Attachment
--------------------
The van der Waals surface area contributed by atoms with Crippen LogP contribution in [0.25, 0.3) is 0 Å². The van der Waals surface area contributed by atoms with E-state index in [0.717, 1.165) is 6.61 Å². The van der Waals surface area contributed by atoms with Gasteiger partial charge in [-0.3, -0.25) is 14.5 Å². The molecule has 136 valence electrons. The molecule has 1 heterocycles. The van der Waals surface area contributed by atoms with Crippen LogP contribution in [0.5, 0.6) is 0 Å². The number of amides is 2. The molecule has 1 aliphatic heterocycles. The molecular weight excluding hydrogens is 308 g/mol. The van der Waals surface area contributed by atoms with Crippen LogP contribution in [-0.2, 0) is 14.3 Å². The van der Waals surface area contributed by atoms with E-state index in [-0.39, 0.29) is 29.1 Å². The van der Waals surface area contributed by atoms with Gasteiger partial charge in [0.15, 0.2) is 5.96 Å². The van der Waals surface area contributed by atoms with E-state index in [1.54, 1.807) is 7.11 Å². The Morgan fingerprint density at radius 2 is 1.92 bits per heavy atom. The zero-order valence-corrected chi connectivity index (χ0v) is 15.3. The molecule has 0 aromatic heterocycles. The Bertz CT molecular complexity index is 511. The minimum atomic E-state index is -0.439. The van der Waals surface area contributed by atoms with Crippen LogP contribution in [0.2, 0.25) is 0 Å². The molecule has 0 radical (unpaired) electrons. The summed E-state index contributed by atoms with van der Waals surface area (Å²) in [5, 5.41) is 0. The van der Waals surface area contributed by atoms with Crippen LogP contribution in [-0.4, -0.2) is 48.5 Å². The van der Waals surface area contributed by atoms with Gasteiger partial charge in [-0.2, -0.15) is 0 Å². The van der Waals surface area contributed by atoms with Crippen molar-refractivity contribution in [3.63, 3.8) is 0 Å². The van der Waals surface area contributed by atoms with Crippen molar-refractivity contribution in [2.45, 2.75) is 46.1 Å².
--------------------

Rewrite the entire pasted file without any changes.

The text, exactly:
The van der Waals surface area contributed by atoms with Crippen LogP contribution in [0.25, 0.3) is 0 Å². The van der Waals surface area contributed by atoms with E-state index in [0.717, 1.165) is 6.61 Å². The van der Waals surface area contributed by atoms with Gasteiger partial charge in [-0.3, -0.25) is 14.5 Å². The molecule has 136 valence electrons. The molecule has 1 heterocycles. The van der Waals surface area contributed by atoms with Crippen LogP contribution in [0.5, 0.6) is 0 Å². The number of amides is 2. The molecule has 1 aliphatic heterocycles. The molecular weight excluding hydrogens is 308 g/mol. The van der Waals surface area contributed by atoms with Crippen LogP contribution in [-0.2, 0) is 14.3 Å². The van der Waals surface area contributed by atoms with E-state index in [-0.39, 0.29) is 29.1 Å². The van der Waals surface area contributed by atoms with Gasteiger partial charge in [0.15, 0.2) is 5.96 Å². The van der Waals surface area contributed by atoms with E-state index in [1.54, 1.807) is 7.11 Å². The Morgan fingerprint density at radius 2 is 1.92 bits per heavy atom. The zero-order valence-corrected chi connectivity index (χ0v) is 15.3. The molecule has 0 aromatic heterocycles. The Bertz CT molecular complexity index is 511. The minimum atomic E-state index is -0.439. The van der Waals surface area contributed by atoms with Crippen LogP contribution in [0.2, 0.25) is 0 Å². The molecule has 0 radical (unpaired) electrons. The summed E-state index contributed by atoms with van der Waals surface area (Å²) in [5, 5.41) is 0. The van der Waals surface area contributed by atoms with Crippen LogP contribution in [-0.4, -0.2) is 48.5 Å². The van der Waals surface area contributed by atoms with Gasteiger partial charge in [-0.2, -0.15) is 0 Å². The van der Waals surface area contributed by atoms with Crippen molar-refractivity contribution in [3.63, 3.8) is 0 Å². The van der Waals surface area contributed by atoms with Crippen molar-refractivity contribution in [2.45, 2.75) is 46.1 Å².